Secondly, I do not accept that the charge in this case is commercially justified. There have been contradictory decisions from the County Court presented to POPLA, but in each case in the higher courts, including those presented here by the Operator, it is made clear that a charge cannot be commercially justified where the dominant purpose of the charge is to deter the other party from breach. This is most clearly stated in Lordsvale Finance Plc v Bank of Zambia [1996] QB 752, which is approved at paragraph 15 in Cine Bes Filmcilik Ve Yapimcilik & Anor v United International Pictures & Ors [2003] EWHC Civ 1669 when Coleman J states a clause should not be struck down as a penalty: “if the increase could in the circumstances be explained as commercially justifiable, provided always that its dominant purpose was not to deter the other party from breach”. This supports the fundamental principle that the aim of damages is to be compensatory: the aim is to put the parties in the position they would have been in had the contract been properly performed. The courts have been unwilling to uphold clauses designed to deter breach. The courts have departed from a strict interpretation of what constitutes a genuine pre-estimate of loss and recognised that in complex commercial situations an accurate pre-estimate will not always be possible. However, it remains the case that a charge for damages must be compensatory in nature rather than punitive. In this case, it is clear that the dominant purpose of the charge is to deter breaches of the terms of parking. Accordingly, I am not satisfied that the charge can be commercially justified. Given that the charge is not commercially justified, nor has it been shown to be a genuine pre-estimate of loss, I must find that it is not enforceable. Accordingly, I allow the appeal.


This is exactly what I always expected to happen from the very start- the days of getting invoices quashed easily by 'appealing to POPLA' are likely to be over, so we may need to consider alternatives. If the idea of 'service addresses' is considered to be unworkable or unwise, (on which I do not have the knowledge to express an opinion), then this may mean reverting to 'ignore everything except court papers', or, in the case of the more litigious PPCs, sending a short letter denying liability, then ignoring everything except court papers.

This post has been edited by anon45: Wed, 8 Oct 2014 - 09:51
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BCR
post Wed, 15 Oct 2014 - 23:35
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As an observation, whilst the emphasis in this ruling is on commercial justification, I do see that:
1. The charge was not commercially justified leading to a successful appeal anyway.
2. Interestingly, the ruling says "nor has it been shown to be a GPEOL". So, basically appealing to both commercial justification and GPEOL.

Moreover, I am not sure of the rationale for reverting to the advice "ignore (except court papers)"? Years ago, the advice was "ignore (except court papers)" on the grounds that most PPCs broke so many laws and regulations in their PCNs, so they just went around issuing wholly unenforceable invoices and avoided the courts in a shambolic and uncoordinated way. Also, appealing to the PPC just meant that they had their hooks in you and they could really hassle you! More recently, the rules and regulations were tightened up with an appeals process via POPLA and the RK being liable for the charge (and the fact that some PPCs such as PE took the opportunity to use the new framework to go after people in the courts), so the advice changed to "ignore or appeal to POPLA depending on circumstances". The thinking being something like: they're less likely to let it drop if you ignore them and anyway there's a proper appeals process now with a 2/3 success rate, so there's no merit in avoiding the PPC hooks (as it were). And now the very latest development seems to be that there is a POPLA bias towards commercial justification (which pretty much amounts to higher charges). What I'm not following here is why that means a reversion to "ignore (except court papers)"? Is the thinking simply that you're less likely to be successful with POPLA, so why bother with them? Just curious.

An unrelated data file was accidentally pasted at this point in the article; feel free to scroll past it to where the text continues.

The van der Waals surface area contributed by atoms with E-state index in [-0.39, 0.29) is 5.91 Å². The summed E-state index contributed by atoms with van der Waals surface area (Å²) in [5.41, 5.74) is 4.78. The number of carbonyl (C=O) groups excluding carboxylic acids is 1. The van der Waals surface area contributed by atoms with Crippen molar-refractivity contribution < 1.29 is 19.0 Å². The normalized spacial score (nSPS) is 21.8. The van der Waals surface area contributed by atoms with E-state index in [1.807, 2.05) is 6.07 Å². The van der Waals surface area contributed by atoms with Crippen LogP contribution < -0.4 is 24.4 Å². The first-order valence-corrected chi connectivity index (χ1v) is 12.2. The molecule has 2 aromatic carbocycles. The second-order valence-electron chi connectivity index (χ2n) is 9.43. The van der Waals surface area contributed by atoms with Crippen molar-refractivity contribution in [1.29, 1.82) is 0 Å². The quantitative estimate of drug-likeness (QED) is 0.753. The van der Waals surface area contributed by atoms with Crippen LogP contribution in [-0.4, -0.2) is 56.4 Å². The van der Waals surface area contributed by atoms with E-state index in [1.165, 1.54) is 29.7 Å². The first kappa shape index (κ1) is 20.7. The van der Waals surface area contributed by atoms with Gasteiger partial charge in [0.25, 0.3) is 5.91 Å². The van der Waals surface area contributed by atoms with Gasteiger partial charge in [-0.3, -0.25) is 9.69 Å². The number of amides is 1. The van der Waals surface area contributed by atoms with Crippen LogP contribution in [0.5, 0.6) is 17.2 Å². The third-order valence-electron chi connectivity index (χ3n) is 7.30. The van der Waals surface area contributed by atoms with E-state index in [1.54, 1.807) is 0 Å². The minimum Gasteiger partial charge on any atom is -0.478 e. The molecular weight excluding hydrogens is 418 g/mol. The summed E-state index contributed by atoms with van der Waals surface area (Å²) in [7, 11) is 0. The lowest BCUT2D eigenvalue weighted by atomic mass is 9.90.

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anon45
post Thu, 18 Dec 2014 - 13:59
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The Prankster has produced another detailed post outlining, with extensive evidence, that the "I"AS is a 'kangaroo court' which is 'not fit for purpose'.

To my mind, this further strengthens the argument against "appealing" to the "I"AS- I would instead advise, in relation to PPCs which are IPC members, sending a short letter denying liability (not an "appeal", since this implicitly recognises the authority of the PPC), then ignoring everything except actual court papers.
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Big Fluffy One
post Tue, 13 Jan 2015 - 08:55
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This thread seems to have died a death without any conclusions.

The windscreen flyer says that more often than not the best course of action is to ignore...the main gist of the forum advice is not to ignore.

Could I suggest that the flyer is changed and that PCN recipients are simply directed here for the best advice to fit their circumstances?

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Yiam Cross
post Tue, 8 Sep 2015 - 15:55
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Is there an up to date outline of the best procedure to follow with private parking tickets, preferrably with some example letters?
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Jlc
post Tue, 8 Sep 2015 - 16:10